I’M convinced this suspension kit has made my 4x4 better, but there are more improvements to be made – mainly in improving the control over the leaves and coils. Given the Terrain Tamer kit is more subtle both laden and empty, via more flexibility and initial softness from first impact, the shocks are doing more work than a stiffer, non-flexible system.
While the compression characteristics of the Terrain Tamer expanded wall heavy-duty shocks are great, the rebound dampening could be turned up a smidgeon. Given the parabolic leaves are ‘livelier’ than a standard pack, it stands to reason they will try to push and pull the shocks in and out faster.
When my Troopy wallows into a road depression at speed, the shocks compress and do a superb job of soaking up the shock in combination with the parabolics; on rebound, I feel the shock could be firmer to resist a second and sometimes third ‘bounce’ (which alters depending on the weight I’m carrying/towing). I’d be happy settling for the complete system as it is, but I’m being picky and on a mission to get the big white bus as comfortable as possible.
Here’s a potentially perfect fix: Terrain Tamer will soon be offering an updated Pro Shock absorber range. TT has had its remote reservoir, adjustable mono tube kit available for some time, but they are revamping and upgrading the units. Being able to adjust the valving on such a flexible suspension system to control the bounce via compression and/or rebound limiting will add a touch of finesse to the already impressive suspension system.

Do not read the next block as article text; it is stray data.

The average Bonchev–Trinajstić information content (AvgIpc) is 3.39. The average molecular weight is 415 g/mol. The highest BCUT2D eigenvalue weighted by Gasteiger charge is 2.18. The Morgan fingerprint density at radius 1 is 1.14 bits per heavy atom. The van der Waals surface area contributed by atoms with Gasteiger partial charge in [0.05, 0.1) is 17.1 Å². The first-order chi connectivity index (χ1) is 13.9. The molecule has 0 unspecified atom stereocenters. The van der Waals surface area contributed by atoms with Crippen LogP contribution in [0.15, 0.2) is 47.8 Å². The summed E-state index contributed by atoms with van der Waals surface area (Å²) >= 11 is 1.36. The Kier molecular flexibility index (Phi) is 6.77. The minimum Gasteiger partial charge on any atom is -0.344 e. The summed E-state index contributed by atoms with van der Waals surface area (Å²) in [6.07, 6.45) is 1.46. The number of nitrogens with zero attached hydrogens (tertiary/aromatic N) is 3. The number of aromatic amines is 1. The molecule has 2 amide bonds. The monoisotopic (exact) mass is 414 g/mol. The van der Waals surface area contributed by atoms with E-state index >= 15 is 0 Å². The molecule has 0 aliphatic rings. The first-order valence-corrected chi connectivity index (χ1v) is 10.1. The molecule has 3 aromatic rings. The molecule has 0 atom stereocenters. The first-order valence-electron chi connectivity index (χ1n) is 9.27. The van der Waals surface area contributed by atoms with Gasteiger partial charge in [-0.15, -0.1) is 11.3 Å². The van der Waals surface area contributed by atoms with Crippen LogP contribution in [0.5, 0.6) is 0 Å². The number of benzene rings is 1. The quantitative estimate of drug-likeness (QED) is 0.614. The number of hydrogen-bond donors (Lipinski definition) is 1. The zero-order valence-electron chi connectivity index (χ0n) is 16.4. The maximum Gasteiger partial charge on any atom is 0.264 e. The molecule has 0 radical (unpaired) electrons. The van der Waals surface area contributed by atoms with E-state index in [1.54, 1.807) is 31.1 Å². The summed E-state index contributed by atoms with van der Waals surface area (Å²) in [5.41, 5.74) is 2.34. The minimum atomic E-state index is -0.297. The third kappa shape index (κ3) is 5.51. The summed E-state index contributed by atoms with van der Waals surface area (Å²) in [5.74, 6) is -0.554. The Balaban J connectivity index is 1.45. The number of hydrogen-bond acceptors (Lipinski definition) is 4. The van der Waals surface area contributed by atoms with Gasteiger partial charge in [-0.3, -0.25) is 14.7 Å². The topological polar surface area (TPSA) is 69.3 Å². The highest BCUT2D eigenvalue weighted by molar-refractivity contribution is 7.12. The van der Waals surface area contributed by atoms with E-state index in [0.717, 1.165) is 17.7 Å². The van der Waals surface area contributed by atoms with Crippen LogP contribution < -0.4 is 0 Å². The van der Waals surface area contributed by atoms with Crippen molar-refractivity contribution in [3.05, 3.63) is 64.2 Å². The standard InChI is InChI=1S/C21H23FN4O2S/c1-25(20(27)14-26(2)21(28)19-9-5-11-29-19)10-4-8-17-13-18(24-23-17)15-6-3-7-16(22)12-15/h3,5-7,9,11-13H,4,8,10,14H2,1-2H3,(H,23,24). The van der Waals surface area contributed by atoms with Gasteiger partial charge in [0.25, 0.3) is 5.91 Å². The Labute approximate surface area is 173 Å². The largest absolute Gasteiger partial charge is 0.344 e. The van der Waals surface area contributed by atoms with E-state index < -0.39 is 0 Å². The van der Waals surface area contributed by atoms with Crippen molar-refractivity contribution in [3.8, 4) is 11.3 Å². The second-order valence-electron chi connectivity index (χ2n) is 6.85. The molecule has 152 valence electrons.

So stay tuned for the fitment of the new Terrain Tamer Pro Shock system. Will we be able to make a commercial lump of metal Troop Carrier float like a passenger-orientated 200 Series? I doubt it, but there is always that possibility.
Other gear fitted
AT fitment we also changed the front coils to Terrain Tamer Smart Coils, which are, in fact, the same principle as the tapering parabolic leaf spring. Other manufacturers supply a similar product under the name of a progressive-rate coil spring, as compared to a standard linear rate coil spring.
Each Smart Coil tapers in diameter and changes pitch from top to bottom to provide a softer initial reaction to irregularities in the road, followed by firmer characteristics for carrying a load. I opted for the heavy-duty 100kg pair of coils to suit my Opposite Lock steel bullbar and RUNVA winch.
Just as the rear leaves offer a softer initial impact resistance, so too does the smart coiling of the front suspension which uses high-quality German X5 steel, similar to some other high-quality coil manufacturers in Australia.
Terrain Tamer Heavy Duty expanded shock absorbers round out the complete suspension package. Of note, the Terrain Tamer shocks are a little shorter than the long-travel Lovells set; although, they’re longer than OE. Given they are also shorter on compression, this technically allows for each wheel to push up higher during off-road flex. Theoretically, this doesn’t allow for as much droop.
Unfortunately, there are many factors contributing to overall suspension flex – both compression and droop – so just measuring the shock length doesn’t tell a complete story, even though that is a contributing factor. Sway bars, shackle length and angle, leaf spring clamps, interleaf slippage and leaf design all make a difference.
Given all that, I was pleasantly surprised the complete Terrain Tamer kit returned superior flex on my 20-degree suspension travel ramp.